Imagine a world without institutions. No governments. No school or universities. No access to any information. No banks. Money no longer has any worth. There are no shops, because no one has anything to sell. Law and order are virtually non-existent because there is no police force and no judiciary. Men with weapons roam the streets taking what they want. Women of all classes and ages prostitute themselves for food and protection…
Thus opens Keith Lowe’s Savage Continent, an unrelenting non-fiction account of ground truth across Europe at the close of World War II and the years immediately thereafter. Based largely on primary sources on both sides of the Iron Curtain, Lowe takes the reader into a world obscured for multiple reasons by both victor and vanquished alike.
What is most chilling about Savage Continent is its blending of individual tales of brutality, deprivation, and survival with the national, regional, and geopolitical contexts for the post-war horror. To use a well-worn phrase from this neighborhood, “it was intentional” that Soviet troops were allowed to rape and loot with abandon across their realm in occupied Germany. It was intentional that everyday Czechs turned on their ethnic German neighbors and strung them up from lampposts in Prague and elsewhere. It was intentional that greatest-generation American officers on multiple occasions and in multiple locales allowed partisans several days to settle scores with their now-conquered foreign enemies, as well as their domestic political opponents. It was intentional that post-war tribunals convened to hold collaborators accountable for their treason devolved into farces of justice miscarried by judicial peers of the defendants. It was intentional that the sainted Democrat FDR and his haberdasher successor granted carte blanche to Stalin and his Red allies to sweep all of Eastern Europe into the Soviet sphere via mass murder, ethnic cleansing, and the ruthless imposition of tyranny.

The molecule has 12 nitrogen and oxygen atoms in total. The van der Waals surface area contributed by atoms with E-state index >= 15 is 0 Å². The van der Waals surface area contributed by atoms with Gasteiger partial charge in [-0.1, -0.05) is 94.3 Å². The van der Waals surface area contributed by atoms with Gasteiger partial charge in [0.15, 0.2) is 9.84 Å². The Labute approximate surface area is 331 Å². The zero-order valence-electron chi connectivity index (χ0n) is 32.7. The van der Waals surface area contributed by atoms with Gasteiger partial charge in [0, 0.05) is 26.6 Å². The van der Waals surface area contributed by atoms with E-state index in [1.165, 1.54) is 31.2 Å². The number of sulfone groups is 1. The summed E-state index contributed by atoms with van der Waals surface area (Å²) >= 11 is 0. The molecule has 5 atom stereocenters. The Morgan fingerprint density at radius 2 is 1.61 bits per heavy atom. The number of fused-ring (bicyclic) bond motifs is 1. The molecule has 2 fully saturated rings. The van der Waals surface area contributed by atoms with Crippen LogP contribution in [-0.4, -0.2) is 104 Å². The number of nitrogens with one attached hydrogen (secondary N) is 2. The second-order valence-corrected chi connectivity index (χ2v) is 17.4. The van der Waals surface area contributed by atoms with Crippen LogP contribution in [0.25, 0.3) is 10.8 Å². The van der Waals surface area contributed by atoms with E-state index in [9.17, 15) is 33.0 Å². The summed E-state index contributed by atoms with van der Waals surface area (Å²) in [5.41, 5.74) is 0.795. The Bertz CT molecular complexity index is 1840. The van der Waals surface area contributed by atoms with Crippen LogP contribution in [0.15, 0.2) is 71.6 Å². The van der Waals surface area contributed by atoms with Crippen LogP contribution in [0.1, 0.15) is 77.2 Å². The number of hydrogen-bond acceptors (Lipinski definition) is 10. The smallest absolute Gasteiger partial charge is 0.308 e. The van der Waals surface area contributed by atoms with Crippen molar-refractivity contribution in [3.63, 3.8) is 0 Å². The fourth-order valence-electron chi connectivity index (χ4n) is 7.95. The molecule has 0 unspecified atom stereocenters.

It was, simply put, an orgy of slaughter, savagery, terror, and revenge – at both the individual and national policy levels – conducted mostly after hostilities had officially ceased.
To his credit, Lowe does not shirk from relating to his readers the central role played by revenge in this drama. He tut-tuts about the morality and the loss of the “moral high ground” (yes, he uses that phrase) occasioned by such deeds, but he unflinchingly tells the truth about modern, civilized human behavior in the wake of world-historical disruptions.
And therein lies the value of Savage Continent to the WRSA audience.
Those who believe that the former United States of America and its neighbors to the north and south will survive the coming turmoil in recognizable forms will find that belief shaken by Lowe’s efforts. His easily-readable writing style, backed by serious scholarship (17 pages of sources, with 42 pages of endnotes), will leave the reader appalled – not just by the volume and scope of the violence, but how it was perpetrated by all sides against anyone who stood in their way.
Savage Continent is not simply about post-war Europe.
It is about the bestial nature of men in war and its aftermath.
It is about illusions of civility, and the loss of those illusions.
It is about the horrific consequences of defeat, and the mythologies of victory.
It is about reality.